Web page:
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Rupert Friend Poster

Biography

Jump to: Overview (3)  | Mini Bio (1)  | Spouse (1)  | Trivia (7)  | Personal Quotes (31)

Overview (3)

Born in Oxfordshire, England, UK
Birth NameRupert William Anthony Friend
Height 6' 1" (1.85 m)

Mini Bio (1)

Rupert Friend was born on October 1, 1981 in Oxfordshire, England as Rupert William Anthony Friend. He is an actor and writer, known for Hitman: Agent 47 (2015), The Young Victoria (2009) and The Death of Stalin (2017). He has been married to Aimee Mullins since May 1, 2016.

Spouse (1)

Aimee Mullins (1 May 2016 - present)

Trivia (7)

Trained at the Webber Douglas Academy of Dramatic Arts, whose alumni include Hugh Bonneville, Matthew Goode, Minnie Driver and Julian Fellowes.
His mother is Caroline Friend, who works at Turpin and Millar Solicitors, Oxford, UK.
Best International Newcomer (for the Libertine) at the Ischia Global Film Festival July 2006.
Nominated for Most Promising Newcomer at the British Independent Film Awards 2005 for Libertine.
Won 'Outstanding New Talent' Golden Satellite at the International Press Academy Awards 2005 for Mrs Palfrey at the Claremont.
Has played a German in two films: The Boy in the Striped Pajamas (2008) and The Young Victoria (2009).
Began a relationship with model/actress Aimee Mullins, since 2012. The two married in 2016.

Personal Quotes (31)

I can only go places because I know that I can go away from them, if that makes sense. I like the gypsy lifestyle that filming affords.
Edinburgh is so cultural and such a beautiful place to walk around.
Everybody has many people inside of them; I think we tend to present the one we feel is most appropriate at first, in order to gain acceptance or achieve what we want. It gets really interesting when this technique fails, and other levels are revealed.
I like Scottish people because they feel very true. They're always level and straight. They get a reputation for being hardened because of it, but I find them to be scrupulously honest people.
I don't really use the Internet or the newspapers to find out about people.
I'll tell you, there's no goodies and baddies in the world, there's just people with intentions that sometimes clash.
I really admire artists who take the time to recharge their batteries and not continually call on it. I think you can spot tired and jaded artists quite quickly.
My great grandparents are Scottish, and I have this very tenuous connection which I try and bump up whenever I can, because I'd much rather be Scottish than English.
I believe that if you can discover something of the truth of a person, then you will start to understand, and to understand is to move towards, if not like, then at least an empathy of some kind.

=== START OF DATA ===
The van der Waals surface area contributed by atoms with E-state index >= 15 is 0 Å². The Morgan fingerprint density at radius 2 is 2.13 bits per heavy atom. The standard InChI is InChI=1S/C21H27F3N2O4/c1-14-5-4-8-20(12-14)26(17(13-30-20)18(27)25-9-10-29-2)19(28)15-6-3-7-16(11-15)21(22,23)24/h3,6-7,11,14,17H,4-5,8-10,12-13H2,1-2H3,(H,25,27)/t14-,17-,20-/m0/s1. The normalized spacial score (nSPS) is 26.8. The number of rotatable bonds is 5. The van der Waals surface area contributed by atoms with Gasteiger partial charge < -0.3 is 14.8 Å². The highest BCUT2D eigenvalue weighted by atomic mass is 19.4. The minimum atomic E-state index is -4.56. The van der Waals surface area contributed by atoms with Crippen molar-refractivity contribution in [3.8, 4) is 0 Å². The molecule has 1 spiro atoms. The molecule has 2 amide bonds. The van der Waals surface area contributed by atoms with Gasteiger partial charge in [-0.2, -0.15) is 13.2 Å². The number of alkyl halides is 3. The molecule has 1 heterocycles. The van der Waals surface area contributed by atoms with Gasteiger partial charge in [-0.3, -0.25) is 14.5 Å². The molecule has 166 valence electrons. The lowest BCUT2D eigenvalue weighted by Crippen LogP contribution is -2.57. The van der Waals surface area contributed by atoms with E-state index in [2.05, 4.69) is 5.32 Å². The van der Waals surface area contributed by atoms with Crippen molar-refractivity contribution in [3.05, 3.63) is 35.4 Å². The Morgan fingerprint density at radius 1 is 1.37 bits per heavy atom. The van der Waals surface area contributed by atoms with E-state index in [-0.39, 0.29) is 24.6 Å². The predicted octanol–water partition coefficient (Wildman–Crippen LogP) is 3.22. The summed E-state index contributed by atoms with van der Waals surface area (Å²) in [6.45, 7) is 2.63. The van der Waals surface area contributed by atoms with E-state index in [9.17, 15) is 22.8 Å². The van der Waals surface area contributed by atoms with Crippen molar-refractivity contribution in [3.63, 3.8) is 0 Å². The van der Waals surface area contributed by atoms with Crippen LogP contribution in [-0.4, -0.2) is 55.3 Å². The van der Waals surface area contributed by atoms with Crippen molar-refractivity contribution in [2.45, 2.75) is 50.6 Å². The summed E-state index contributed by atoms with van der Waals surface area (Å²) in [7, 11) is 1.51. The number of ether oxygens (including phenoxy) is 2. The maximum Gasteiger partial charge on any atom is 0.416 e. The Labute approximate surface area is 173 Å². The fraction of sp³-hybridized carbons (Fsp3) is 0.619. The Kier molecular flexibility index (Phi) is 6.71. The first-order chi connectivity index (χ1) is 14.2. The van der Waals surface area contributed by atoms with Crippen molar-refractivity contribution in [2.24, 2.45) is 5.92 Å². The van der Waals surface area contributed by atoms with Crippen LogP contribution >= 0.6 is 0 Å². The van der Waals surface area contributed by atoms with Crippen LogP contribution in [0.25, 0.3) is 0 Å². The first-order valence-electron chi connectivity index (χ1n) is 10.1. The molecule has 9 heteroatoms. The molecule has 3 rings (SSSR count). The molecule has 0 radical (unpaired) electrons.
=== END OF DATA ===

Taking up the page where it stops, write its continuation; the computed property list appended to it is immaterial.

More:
I don't have a publicist. I don't go to events or self-promote, or endorse things, or whatever it is people are meant to do in that world.
There are some great actors I don't want to meet because I don't want to know how they did it. I don't want to know anything about their personal life, and the illusion, or whatever it is, the shape-shiftery magic stuff that they do, which is my joy.
I grew up in the countryside in the middle of nowhere in England and got out as soon as I could!
I'm a terrible dancer.
It's great to sit and talk about the films and the people I work with, rather than where I buy my socks or whatever.
I don't think you can decide how famous or not you become.
I think that what drives most of us as human beings is the want for something. You might have a hope, or a big dream, or a goal that you haven't yet achieved.
I don't think the idea of working in Hollywood really exists anymore. I think you work in films, and where the film is shot is where it's shot. The studio system doesn't really exist.
Growing up in England, you're sort of spoiled, in a way. You sort of take it for granted that within a half-hour's drive, you could be walking around a stately home from the 1700s. It's not very hard to do - in California, you've got to take a flight!
I think that the process of trying to become somebody else, and obviously the director/actor relationship in trying to do that, is such a weird, undefinable thing.
My father started his own business, and before that was a freelance lecturer, and my friends are artists and musicians; they don't have real jobs - none of us have real jobs.
I'm only really interested in taking a part if it's nothing like me.
'On the Road' completely changed the way I looked at what you could do with your life.
I think you can decide how much of yourself you're willing to make public.
I really love living in cities where the people living above, below and next to you are from totally different worlds to you.
I've never got a part in the same way twice. I've never prepared the same way. I've never experienced the filming the process the same way.
Sport is not my thing.
I think saying you're bad at something is rather wonderful because then it doesn't matter anymore.
I'm not intelligent enough to be a doctor, and kind of hands down you can't argue with the worth of that. But I don't really have an opinion about the worth of making art.
There are two qualities that I've noticed in good directors: One is that they have their vision very strongly in place; and two is that they listen to everyone's opinion and still remember their vision.
My auditions for drama school were miserable, but one thing I had on my side, although I had no experience or skill or training, was that I wanted to learn everything.
The accent in England can change literally from street to street, and people have this sort of feudal tribalism whereby you can identify somebody's provenance by their voice.

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